Understanding and Coping with Guilt and Shame
Guilt: a feeling of responsibility or remorse for some offense, crime, wrong, etc., whether real or imagined.
Another simple way to explain guilt is:
Guilt is the uncomfortable feeling we often experience when we have done something wrong
Guilt is based on a failure of doing – (which is usually a direct result of our behaviors and choices)
Guilt involves a violation of standards
Guilt can be positive and at times it is even necessary-
Guilt can be a motivator for positive change – In other words, when we do something wrong, then we feel guilty about it, those feelings can motivate us to change our behavior so we don’t make the same mistake or negative choices
Guilt is based on values, morals, and standards, all of which are necessary and important with regard to guiding people’s behavior in a positive direction
When looking at guilt as a violation of standards, it is important to think about the following –
Whose standards were violated?
Where did these standards come from? (Our family, our experience, our beliefs, peer group, society, media, politics, our own ethics, etc.?)
Remember, one person’s standards can be very different from another’s which can result in very different ways people experience (or do not experience) guilt
Is it possible never to feel guilty? –
It is quite normal to feel guilt on occasion because we all make mistakes
10 Suggestions for How to Cope with Feelings of Guilt –
1. Face the feelings of guilt. Release feelings of guilt by talking about them, sharing, confessing, getting honest
2. Learn to forgive yourself. – Do you judge yourself too harshly?
3. Examine the origins of your guilt – Is the reason that you feel guilt rational and reasonable? Inappropriate or irrational guilt involves feeling guilty in relation to something that in reality you had little or nothing to do with.
4. Change the related behavior so that the action or actions triggering feelings of guilt and remorse cease. Simply put: If something you are doing is causing you to feel guilty, then stop doing it and you will no longer have a reason to feel guilty any longer.
5. Clarify new values for yourself and take realistic action in the present instead of dwelling on the past. Think about positive action you can take in your life now to feel better. What can you do to improve things going forward?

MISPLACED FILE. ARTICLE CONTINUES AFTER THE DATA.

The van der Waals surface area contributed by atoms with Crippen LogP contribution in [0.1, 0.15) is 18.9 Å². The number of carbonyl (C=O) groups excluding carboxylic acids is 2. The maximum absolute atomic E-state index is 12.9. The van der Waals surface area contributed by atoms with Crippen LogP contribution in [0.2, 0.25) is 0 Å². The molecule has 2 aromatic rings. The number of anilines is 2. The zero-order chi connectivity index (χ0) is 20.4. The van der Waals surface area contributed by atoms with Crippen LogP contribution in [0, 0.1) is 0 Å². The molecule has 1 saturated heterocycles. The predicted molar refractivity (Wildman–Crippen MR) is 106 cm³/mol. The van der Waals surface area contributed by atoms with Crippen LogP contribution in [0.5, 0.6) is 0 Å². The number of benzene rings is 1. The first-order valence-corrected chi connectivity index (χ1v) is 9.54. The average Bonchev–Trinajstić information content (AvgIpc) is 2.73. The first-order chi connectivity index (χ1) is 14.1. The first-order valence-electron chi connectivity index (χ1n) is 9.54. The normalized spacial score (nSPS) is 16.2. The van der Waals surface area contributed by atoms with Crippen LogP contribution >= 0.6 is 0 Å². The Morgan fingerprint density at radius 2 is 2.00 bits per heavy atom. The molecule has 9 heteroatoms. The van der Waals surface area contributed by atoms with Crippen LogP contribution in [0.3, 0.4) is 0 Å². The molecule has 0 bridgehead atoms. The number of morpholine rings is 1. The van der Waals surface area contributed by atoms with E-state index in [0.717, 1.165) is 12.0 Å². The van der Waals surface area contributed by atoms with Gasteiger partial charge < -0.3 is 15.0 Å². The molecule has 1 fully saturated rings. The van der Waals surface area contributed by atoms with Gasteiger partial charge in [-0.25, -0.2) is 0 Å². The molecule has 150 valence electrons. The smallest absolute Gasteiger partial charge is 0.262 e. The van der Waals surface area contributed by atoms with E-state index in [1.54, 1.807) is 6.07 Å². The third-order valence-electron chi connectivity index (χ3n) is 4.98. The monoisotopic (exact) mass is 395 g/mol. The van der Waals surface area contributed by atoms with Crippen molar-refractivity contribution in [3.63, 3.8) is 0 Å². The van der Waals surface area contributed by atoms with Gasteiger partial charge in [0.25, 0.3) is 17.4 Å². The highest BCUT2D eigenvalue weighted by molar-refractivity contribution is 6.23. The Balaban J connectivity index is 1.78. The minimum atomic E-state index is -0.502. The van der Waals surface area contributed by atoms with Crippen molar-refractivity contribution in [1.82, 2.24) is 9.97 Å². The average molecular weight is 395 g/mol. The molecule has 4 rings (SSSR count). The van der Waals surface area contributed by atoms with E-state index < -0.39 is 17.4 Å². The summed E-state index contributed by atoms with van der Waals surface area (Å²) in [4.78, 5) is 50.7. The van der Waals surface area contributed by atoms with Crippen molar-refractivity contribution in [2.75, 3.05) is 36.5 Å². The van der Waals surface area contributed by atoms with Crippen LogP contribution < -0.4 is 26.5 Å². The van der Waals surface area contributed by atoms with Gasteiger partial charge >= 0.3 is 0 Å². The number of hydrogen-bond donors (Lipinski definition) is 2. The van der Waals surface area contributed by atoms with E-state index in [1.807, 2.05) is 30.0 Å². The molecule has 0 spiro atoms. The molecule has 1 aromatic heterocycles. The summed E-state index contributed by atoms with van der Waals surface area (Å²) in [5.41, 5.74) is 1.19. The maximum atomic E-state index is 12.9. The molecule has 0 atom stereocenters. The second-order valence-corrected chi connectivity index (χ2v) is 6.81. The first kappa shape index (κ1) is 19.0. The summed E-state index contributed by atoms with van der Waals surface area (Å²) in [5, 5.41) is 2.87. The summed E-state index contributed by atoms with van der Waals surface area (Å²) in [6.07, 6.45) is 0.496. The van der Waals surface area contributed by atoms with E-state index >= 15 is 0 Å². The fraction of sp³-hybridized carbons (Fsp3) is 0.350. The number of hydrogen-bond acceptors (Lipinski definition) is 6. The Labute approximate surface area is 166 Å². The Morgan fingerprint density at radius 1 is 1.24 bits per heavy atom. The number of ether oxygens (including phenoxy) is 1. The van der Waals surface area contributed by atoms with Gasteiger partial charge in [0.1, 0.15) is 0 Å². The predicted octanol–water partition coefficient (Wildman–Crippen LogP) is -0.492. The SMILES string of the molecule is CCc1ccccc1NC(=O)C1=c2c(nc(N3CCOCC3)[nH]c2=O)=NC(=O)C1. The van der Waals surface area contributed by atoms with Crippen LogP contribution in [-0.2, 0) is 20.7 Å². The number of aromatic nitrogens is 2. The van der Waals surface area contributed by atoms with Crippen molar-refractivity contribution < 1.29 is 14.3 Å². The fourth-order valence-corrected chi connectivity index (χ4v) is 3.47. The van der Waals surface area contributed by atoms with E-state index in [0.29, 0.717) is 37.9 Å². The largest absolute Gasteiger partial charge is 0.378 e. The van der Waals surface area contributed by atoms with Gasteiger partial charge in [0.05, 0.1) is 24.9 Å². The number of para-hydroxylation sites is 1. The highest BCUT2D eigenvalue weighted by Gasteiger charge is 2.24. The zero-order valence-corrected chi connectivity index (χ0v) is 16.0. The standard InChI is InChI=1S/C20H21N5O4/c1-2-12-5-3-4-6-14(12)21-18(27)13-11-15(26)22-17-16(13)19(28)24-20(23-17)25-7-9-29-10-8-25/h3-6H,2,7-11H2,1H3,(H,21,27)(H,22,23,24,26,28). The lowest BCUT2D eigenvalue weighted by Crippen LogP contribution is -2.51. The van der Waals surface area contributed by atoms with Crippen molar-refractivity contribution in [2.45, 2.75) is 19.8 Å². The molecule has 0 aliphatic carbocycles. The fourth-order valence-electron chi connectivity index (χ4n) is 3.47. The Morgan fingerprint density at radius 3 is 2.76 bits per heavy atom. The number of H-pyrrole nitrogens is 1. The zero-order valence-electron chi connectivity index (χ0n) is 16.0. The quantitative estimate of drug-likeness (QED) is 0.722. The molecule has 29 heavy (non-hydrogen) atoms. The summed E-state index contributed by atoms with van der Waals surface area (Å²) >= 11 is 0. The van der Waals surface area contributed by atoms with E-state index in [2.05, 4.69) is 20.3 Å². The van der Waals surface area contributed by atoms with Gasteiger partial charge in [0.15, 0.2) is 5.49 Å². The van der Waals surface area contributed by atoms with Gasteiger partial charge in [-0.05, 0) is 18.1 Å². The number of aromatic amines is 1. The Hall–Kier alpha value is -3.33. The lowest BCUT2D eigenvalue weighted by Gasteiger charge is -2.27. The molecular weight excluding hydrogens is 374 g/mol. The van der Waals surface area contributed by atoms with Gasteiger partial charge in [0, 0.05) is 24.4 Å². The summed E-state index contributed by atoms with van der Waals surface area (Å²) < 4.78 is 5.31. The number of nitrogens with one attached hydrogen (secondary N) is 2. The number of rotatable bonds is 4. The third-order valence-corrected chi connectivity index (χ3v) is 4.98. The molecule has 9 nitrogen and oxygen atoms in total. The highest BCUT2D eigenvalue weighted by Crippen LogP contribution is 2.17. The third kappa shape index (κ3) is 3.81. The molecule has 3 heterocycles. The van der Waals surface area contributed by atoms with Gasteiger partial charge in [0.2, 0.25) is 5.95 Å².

6. Practice forgiving others, helping others and doing good for others. Learning to empathize and forgive others can help you to learn to forgive yourself.
7. Apologize or just seek peace. Is there something you can say or do in order to try to show that you are willing to make peace where there has been hurt, conflict, or disagreement?
8. Let go - The past is the past, so at some point, even if there are things you have done to hurt others, if you are sorry now, you need to let them go. Or, if you are truly remorseful over something you have done wrong in the past and you tried to make peace or amends, you can still forgive yourself even when others do not forgive you. By the same token, if someone who hurt you is sorry, learn to let it go yourself so you can forget about the hurt and then focus on moving forward
9. Was there a legitimate cause for your past actions that was beyond your control at the time? For example, perhaps you hurt others while you were experiencing untreated mental illness or as the result of active drug or alcohol addiction that you are now making efforts to properly care for. If your behavior was influenced by substance abuse and/or untreated mental health issues then you should give yourself some slack with regard to judging yourself to harshly with regard to whatever you might have done when you were not well. Instead focus on behavior change which will influence better decisions in the present and future
10. Avoid Shame
Shame– Is a basic feeling of inferiority. Shame involves the perception of oneself as a failure or feeling unacceptable to others. Shame can involve feeling “flawed” “unworthy” or “not good enough”